What’s Thanksgiving without stuffing, Christmas without gingerbread, Fourth of July without hamburgers, or birthdays without cake? A world without wheat looks a lot different when the most iconic of our foods are made from it. As every Kansan knows, we are the bread basket of the U.S. and produce the most wheat nationwide nearly every year. However in recent years, we are planting less of our namesake grain.
According to Trends in Kansas Crop Planted Acres from Kansas State University’s Dan O’Brien, in 2016 we had the highest bushels-per-acre record at 57 bushels but still the highest total production hasn’t been beat since 1997 with a production of 500 million bushels. In contrast, soybeans and corn total production has nearly doubled on average over the past 20 years.
A lack of good market prices has forced down the acres of wheat planted despite good on average production per acre in recent years, with or without wet falls keeping the wheat from getting in on time. The U.S. exports wheat to a great number of countries including Mexico, Nigeria and most of the Pacific nations.
Kansas is also the nation’s leading wheat exporter at half of all that we grow. However, wheat-producing countries are just as numerous. Russia has the highest exports but Canada, Australia and many of the countries in the European Union export as well. China and India normally produce the most wheat but eat nearly all that they grow. This is a far difference from soybeans where the U.S., Brazil and Argentina have the exports cornered and China is the main importer at nearly 60 percent of all exports. As a result of this proliferation in the wheat market, wheat is more vulnerable to a market less able to be controlled.
Function of Wheat
While every operation is different, usually wheat isn’t necessarily a money-losing crop so much as it doesn’t make enough to be worth the effort. According to the 2018 Kansas Farm Management Association wheat enterprise budget for southeast Kansas, wheat lost $5.49 per acre. Talk about hobby farming. That isn’t really a fair view, as many things such as the land rent, taxes, general farm insurance and equipment interest are all part of the equation and those have to be paid whether wheat is growing or not.
The necessity to replace the function of wheat comes down to the loss of revenue as bare fields produce nothing of value and bare fields also risk erosion losses. Erosion is not even throughout a year. The majority of soil losses occur within two or three hard rains that often come in the mid to late spring timeframe when normally wheat protects soil. Therefore, as many farmers use it already, wheat is a cover crop.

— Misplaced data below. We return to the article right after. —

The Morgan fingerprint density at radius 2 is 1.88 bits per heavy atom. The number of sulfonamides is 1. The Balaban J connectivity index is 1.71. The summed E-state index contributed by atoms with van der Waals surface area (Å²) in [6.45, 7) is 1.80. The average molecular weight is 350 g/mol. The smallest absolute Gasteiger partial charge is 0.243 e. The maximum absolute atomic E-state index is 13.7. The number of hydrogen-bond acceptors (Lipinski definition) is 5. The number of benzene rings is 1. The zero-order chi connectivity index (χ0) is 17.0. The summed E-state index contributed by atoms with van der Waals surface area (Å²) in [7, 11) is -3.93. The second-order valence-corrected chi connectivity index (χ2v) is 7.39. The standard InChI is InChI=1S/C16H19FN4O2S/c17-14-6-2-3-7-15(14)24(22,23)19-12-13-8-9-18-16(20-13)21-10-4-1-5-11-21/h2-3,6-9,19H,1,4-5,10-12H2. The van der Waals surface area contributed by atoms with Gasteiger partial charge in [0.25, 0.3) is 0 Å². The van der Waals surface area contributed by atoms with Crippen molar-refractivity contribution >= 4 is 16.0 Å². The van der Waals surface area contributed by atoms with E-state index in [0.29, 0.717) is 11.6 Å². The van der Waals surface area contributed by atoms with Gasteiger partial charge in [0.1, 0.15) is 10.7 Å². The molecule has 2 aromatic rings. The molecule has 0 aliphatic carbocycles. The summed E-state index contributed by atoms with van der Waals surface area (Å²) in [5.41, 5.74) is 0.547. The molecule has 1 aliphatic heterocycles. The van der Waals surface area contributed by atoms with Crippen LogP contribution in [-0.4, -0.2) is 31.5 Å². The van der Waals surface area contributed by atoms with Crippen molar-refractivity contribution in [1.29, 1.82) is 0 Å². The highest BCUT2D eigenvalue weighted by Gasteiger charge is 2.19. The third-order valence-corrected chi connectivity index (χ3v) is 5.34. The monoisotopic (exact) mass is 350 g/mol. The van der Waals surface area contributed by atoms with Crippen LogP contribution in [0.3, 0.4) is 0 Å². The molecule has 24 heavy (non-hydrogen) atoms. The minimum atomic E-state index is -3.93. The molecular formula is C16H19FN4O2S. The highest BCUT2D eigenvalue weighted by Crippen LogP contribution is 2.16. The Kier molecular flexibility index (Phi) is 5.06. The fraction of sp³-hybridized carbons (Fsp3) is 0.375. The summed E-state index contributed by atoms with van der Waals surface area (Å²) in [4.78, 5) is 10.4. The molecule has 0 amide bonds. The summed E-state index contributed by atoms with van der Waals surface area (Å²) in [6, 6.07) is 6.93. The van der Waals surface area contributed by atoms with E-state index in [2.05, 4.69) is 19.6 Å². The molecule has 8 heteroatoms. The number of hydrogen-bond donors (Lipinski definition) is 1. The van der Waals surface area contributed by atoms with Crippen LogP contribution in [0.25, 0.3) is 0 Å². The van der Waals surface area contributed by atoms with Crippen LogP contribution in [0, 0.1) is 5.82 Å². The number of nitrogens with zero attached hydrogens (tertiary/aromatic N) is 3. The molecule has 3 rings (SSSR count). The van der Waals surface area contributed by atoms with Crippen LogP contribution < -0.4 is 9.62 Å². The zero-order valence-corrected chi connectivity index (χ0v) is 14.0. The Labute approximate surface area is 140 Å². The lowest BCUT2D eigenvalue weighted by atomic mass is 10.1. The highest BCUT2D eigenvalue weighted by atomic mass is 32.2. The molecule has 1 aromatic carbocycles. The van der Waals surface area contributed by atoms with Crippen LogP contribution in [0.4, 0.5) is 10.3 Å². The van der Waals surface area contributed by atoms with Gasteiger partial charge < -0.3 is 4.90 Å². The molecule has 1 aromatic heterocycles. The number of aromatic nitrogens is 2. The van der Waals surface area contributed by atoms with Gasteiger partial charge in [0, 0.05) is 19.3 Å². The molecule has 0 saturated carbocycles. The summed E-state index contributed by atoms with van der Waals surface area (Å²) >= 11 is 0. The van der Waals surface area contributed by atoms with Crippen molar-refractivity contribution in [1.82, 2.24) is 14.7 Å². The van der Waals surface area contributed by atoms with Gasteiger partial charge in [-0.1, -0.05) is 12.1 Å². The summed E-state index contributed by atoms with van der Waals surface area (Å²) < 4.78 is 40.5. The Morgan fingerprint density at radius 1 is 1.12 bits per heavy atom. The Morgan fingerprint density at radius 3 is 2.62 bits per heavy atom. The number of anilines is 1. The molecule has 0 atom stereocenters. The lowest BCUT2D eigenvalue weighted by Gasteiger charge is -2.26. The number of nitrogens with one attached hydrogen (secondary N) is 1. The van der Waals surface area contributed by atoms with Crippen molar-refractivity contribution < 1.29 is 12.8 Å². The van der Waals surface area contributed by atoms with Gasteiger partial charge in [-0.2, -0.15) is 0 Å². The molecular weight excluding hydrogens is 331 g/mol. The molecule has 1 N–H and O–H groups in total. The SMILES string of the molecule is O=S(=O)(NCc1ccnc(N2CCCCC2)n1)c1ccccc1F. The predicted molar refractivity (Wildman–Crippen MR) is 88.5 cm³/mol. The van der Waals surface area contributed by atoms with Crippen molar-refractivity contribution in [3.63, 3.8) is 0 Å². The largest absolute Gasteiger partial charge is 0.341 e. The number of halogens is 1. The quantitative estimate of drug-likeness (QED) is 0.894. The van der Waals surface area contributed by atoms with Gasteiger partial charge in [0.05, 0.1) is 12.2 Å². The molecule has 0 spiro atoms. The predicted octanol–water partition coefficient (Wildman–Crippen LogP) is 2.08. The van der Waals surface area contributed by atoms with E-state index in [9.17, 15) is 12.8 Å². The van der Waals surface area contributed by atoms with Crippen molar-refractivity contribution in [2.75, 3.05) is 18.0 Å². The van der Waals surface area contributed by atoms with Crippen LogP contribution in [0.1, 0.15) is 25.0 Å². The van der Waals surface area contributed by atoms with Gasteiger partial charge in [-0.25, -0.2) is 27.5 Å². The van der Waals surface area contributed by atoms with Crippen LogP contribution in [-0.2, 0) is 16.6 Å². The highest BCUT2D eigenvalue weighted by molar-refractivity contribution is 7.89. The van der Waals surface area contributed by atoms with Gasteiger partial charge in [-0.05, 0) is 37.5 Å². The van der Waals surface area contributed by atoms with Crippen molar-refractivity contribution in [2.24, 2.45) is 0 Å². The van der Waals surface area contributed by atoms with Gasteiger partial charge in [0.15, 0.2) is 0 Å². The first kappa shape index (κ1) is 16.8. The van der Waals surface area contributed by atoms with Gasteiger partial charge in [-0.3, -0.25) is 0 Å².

Replacement of Wheat
The replacement for wheat needs something that generates at least some revenue and covers the soil during the spring rains. Cover crops fill the role of protecting the soil but they need to make money too. Cover crops can be cheap, diverse and flexible but direct revenue involves cattle as some point.
• Cattle Grazed: The most logical would be cattle-grazed cover crops. However, it requires both cattle and fences. Also, even the operations that do have cattle often can’t fully utilize all the fields that could be used. It’s too much too quickly over a short timeframe.
• Silage: Silage of cover crops, including wheat, is rarely done in this part of Kansas but is actually common in some parts of the country. Kansas State University has done research looking at barley silage being comparable to corn silage. Barley, filling grain earlier than wheat, would be a more logical replacement in conjunction with no-till, double-cropped soybeans or even corn.
• Baleage: Similar to silage but fitting for a different type of operation and slightly different equipment.
• Haying: Of course, most cover crops can be round baled, too. Just remember that removing forage from a field in haying or silage takes a lot of nutrients with it, especially potassium.
The only suitable grain crop to replace wheat is canola, but its main complication is a hard one to overcome — there is nowhere nearby to take it. Although it might not seem like it, alfalfa can also be considered a wheat replacement. Alfalfa acts as a semi-permanent cover crop as far as soil conservation goes, and according to KFMA data, one of the most profitable crops that can be grown, if you have the time and market for it.
Despite the reduction of wheat fields in Kansas, we are still not likely to lose our “Wheat State” title to North Dakota any time soon. Still, wheat serves financial and ecological functions that requires certain adjustments if its acreage needs to be reduced in a farming operation.
(James Coover is a crop production agent for the Wildcat Extension District.)